The apostle makes a large difference between things lawful and expedient to be done, 1 Cor. x. from verse 23, till the end of the chapter. Things are said to be lawful, which, being looked upon in themselves, are not repugnant to any law of God, or of nature; and consequently left free to be done, if there be some cause found inducing thereunto; or not to be done, if there be causes found tobe contrary; in which, resp?ct things lawful are counted indifferent, that is, by themselves, not putting any obligation upon the conscience, to determine it either for doing or not doing, but leaving it at liberty to be determined by the concurrence of other circumstances, which make the doing or not doing of the thing good or bad, as cloathed with such and such qualities concomitant or consequent. An example of concomitant circumstances, making an action, in itself lawful, not to be expedient at a certain time, is given by the apostle, 1 Cor. x. 27, 28, 2,0. An example of a thing, though lawful, yet not expedient, by reason of a consequent circumstance, is given, 1 Cor. vi. 12, 13. And another of the same kind, touching the receiving of wages, for doing the work of the ministry, I Cor. ix. 14, 15, 16, 17, IS. Which the apostle shews was not expedient for him to receive, though it was commanded by God to be given.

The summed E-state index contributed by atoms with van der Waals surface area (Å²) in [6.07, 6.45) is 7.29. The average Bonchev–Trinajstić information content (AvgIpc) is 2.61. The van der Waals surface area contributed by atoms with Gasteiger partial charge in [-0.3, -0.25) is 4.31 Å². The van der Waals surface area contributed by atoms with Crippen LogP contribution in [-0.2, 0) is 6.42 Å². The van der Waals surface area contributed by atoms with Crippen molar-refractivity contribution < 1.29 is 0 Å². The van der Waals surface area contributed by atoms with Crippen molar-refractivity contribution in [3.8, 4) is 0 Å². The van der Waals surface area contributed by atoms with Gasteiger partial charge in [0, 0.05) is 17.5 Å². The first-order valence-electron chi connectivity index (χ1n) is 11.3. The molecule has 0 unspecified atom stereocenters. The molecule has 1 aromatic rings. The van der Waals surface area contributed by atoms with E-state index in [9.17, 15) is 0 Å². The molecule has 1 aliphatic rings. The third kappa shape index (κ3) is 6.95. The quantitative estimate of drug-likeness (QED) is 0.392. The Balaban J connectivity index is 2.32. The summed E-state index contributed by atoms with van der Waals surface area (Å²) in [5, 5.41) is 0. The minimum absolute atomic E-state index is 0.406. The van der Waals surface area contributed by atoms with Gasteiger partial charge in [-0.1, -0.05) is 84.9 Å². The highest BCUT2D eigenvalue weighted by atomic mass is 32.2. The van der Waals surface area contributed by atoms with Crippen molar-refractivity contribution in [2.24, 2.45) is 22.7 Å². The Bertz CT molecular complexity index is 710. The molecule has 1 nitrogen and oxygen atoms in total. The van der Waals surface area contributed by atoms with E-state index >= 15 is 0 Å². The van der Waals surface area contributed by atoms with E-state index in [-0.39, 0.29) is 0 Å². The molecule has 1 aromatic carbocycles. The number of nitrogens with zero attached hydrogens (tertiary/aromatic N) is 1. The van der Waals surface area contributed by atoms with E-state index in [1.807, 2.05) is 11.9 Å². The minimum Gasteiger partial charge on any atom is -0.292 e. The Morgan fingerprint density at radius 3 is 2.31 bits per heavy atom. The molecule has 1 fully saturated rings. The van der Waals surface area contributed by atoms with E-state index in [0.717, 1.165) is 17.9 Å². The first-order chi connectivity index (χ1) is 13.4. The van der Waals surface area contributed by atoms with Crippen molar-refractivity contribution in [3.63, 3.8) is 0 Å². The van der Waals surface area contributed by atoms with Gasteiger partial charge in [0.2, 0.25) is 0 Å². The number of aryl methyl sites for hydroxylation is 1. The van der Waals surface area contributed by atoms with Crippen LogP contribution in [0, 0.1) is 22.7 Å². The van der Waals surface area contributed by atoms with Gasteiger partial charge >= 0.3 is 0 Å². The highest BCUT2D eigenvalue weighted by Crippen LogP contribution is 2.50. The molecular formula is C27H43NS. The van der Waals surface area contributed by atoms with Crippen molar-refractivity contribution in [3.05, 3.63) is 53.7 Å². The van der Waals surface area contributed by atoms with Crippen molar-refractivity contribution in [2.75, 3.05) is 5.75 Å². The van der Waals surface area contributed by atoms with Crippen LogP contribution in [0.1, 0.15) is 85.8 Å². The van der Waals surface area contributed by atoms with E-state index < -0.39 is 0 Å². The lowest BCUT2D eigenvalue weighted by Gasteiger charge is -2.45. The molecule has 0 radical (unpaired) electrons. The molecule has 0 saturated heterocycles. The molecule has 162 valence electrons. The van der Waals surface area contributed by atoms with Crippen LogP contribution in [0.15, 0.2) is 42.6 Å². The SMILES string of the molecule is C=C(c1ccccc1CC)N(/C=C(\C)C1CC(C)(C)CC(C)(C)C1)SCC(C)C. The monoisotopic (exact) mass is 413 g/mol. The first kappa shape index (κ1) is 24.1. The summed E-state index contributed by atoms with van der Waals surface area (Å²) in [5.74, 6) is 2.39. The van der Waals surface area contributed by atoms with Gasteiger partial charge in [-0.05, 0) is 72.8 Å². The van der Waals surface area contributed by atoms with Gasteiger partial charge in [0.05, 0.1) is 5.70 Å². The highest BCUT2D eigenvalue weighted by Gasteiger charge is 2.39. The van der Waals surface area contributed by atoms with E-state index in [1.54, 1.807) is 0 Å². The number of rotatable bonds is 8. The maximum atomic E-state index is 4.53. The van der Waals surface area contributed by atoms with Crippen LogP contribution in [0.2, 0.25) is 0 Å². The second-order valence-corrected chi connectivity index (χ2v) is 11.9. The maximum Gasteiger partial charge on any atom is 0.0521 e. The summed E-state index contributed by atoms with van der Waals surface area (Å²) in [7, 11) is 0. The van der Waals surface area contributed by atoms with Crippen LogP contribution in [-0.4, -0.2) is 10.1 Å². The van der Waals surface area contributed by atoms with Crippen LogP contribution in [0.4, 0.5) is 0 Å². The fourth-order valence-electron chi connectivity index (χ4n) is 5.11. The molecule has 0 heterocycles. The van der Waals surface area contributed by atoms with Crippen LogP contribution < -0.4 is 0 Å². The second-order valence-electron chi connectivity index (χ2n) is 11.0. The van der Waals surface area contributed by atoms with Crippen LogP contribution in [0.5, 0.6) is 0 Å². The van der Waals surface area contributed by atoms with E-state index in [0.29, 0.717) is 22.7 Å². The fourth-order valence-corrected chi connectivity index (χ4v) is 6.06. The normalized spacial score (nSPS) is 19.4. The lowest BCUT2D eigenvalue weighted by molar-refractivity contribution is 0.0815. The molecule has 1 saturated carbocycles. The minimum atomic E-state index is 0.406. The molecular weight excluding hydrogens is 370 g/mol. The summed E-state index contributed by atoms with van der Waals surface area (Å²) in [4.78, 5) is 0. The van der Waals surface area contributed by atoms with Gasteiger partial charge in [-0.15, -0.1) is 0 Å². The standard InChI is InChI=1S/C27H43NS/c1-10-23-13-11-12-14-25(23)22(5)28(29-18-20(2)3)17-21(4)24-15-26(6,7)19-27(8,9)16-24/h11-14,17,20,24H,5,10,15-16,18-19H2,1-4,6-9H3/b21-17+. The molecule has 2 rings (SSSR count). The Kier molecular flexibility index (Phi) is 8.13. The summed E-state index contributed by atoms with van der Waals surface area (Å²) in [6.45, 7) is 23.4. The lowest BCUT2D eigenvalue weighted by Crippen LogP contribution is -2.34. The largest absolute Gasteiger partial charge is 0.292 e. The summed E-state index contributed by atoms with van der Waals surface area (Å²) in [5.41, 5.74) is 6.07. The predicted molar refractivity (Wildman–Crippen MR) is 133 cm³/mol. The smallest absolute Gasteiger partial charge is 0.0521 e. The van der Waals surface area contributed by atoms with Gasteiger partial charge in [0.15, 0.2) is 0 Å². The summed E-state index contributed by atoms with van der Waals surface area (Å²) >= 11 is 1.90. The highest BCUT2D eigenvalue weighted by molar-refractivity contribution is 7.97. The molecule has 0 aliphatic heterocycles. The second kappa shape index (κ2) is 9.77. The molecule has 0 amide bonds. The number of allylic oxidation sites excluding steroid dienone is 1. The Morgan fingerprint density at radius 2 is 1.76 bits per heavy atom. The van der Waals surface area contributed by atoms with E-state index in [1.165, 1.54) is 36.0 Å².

By this notion of lawful and expedient actions, we must look upon the admitting of the'Jews, if the question be in respect of lawfulness, without any limitation to be answered affirmatively; for taking Jews as they are, that is, men of a strange nation, who are banished from the country of their inheritance, and made pilgrims and wanderers through the world; a people in misery and distress, and so an object of hospita« E e 4